There are reports of thousands of Congolese deaths, rape policies for women and more than 10 million deaths since 1996.
Activist from the Democratic Republic of the Congo, Caddy Adzuba. / Photo: rtve / Composition: LatinAmerican Post
LatinAmerican Post | Iván Parada Hernández
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Leer en español: República del Congo: ¿hay un genocidio en el país africano?
Activist Caddy Adzuba, of Congolese origin, denounced from Madrid (Spain) that a genocide is ongoing in her country. Among her revelations, Adzuba says that women in the Democratic Republic of the Congo (DRC) are not only raped, but objects are also introduced from knives to grenades, reaching unimaginable levels of sexual and gender-based violence.
To contextualize public opinion, the activist has given this drama a face; Monica's, whose husband was shot dead in front of her five children, who were forced to rape her. According to the Europa Press agency, she was subsequently kidnapped and told that she had been fed with the remains of her children, which was confirmed after her captors showed her their heads. Finally she was released and, as Adzuba narrates, all these episodes drove Monica crazy, who died when she couldn't stand what happened.
This cruel story is just a sample of the harsh reality that women in the DRC are living. "There are many Monicans in the Democratic Republic of the Congo," says Adzuba who describes this reality as a genocide. What happens within that country so that such a phenomenon occurs without any obstacle?
Context of a war
DRC is going through a complex and long internal conflict that contains economic, political and even ethnic factors. In 1996, a conflict known as the First Congo War broke out, whose motive was the overthrow of Congolese dictator Mobutu Sese Seko who remained in power for 32 years. This was an apologist and facilitator of the Tutsi genocide in neighboring Rwanda, in addition to having broken his country, increasing his personal fortune in the process.
This war ended in 1997 thanks to the support of the Tutsi government of Rwanda and local militias. Among the consequences of this event, the name of the country was changed - from Zaire to its current name - in addition to the establishment of the Laurent Kabila government and the promise of the democratization of the DRC. However, in 1998, a Second Congo War began with deeper motivations.
An insurgent group occupied the city of Goma, on the border between DRC and Rwanda, presumably with the support of this second country and Uganda. The Tutsis feared a second genocide against them in Congolese territory, in addition to claiming part of the territory of the neighboring country. The capital, Kinshasa, was fenced in a matter of days. Only until the internationalization of the conflict, with the entry of Zimbabwe, Angola, Sudan, Namibia, Chad and Libya in support of the DRC, the balance was in favor of the Kabila government. He was killed in 2001 by a member of his personal guard in the presidential palace. Faced with this assassination, parliament pointed to his son Joseph as president, who was in charge of meeting with his counterparts to cease hostilities.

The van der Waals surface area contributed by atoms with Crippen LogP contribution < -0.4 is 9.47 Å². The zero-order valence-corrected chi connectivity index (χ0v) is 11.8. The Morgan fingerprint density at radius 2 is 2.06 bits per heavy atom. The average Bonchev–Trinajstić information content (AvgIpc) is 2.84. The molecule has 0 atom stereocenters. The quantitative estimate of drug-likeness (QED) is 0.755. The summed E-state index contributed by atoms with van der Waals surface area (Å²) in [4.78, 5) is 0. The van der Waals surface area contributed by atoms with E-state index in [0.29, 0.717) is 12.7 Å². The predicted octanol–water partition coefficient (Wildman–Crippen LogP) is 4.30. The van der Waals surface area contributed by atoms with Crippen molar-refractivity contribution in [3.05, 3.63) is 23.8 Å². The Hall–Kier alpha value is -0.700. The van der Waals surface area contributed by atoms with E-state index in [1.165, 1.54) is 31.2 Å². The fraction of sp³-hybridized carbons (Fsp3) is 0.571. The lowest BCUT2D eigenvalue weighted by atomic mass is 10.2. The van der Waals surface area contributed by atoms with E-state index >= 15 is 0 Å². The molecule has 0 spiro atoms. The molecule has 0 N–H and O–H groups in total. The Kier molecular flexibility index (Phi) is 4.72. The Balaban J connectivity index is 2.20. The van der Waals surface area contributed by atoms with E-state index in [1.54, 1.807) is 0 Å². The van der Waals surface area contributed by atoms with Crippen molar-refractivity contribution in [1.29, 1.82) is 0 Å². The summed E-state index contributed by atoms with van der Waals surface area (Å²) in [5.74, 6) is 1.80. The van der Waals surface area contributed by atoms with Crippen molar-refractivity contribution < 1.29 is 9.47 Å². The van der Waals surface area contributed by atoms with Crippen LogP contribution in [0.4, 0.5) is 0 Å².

While violence was significantly reduced in subsequent years, peace agreements were signed between Uganda, Rwanda and the DRC, the internal and regional situation remains fragile. In the midst of the difficulties in establishing a lasting peace are the natural resources of the area; diamonds, gold, and coltan, among others, minerals with a high commercial value.
In addition to this, regional tension will not be relieved because its roots date back to the 19th century with the distribution of Africa at the hands of colonial powers. The partition only generated subsequent ethnic and territorial conflicts and there is little that has been done to repair these conditions.
Caddy Adzuba denounces that her country is like “a soccer field with parties and referees, but without an audience”, referring to the little attention that the international community pays to a deep conflict that has regional powers defending its own interests. The sexual violence that she makes visible is only one of the dimensions of this war, the Congo also suffers epidemics of diseases and famine.
According to UNICEF, the DRC fights the largest measles epidemic in the world, with approximately 5110 cases. The UN, meanwhile, estimates that 13 million people suffer from food insecurity in a country of 82 million; 15% of the population.
So can we talk about a genocide? Congolese people are dying because of their internal conflict and international tensions, because of sexual and ethnic violence, hunger and greed behind the resources of their territory. There may not be an intention to exterminate its population because of its "Congolese" status, as happened to Jews during World War II, but there are already 10 million victims. Without compromised intervention of the powers, that figure can be much higher.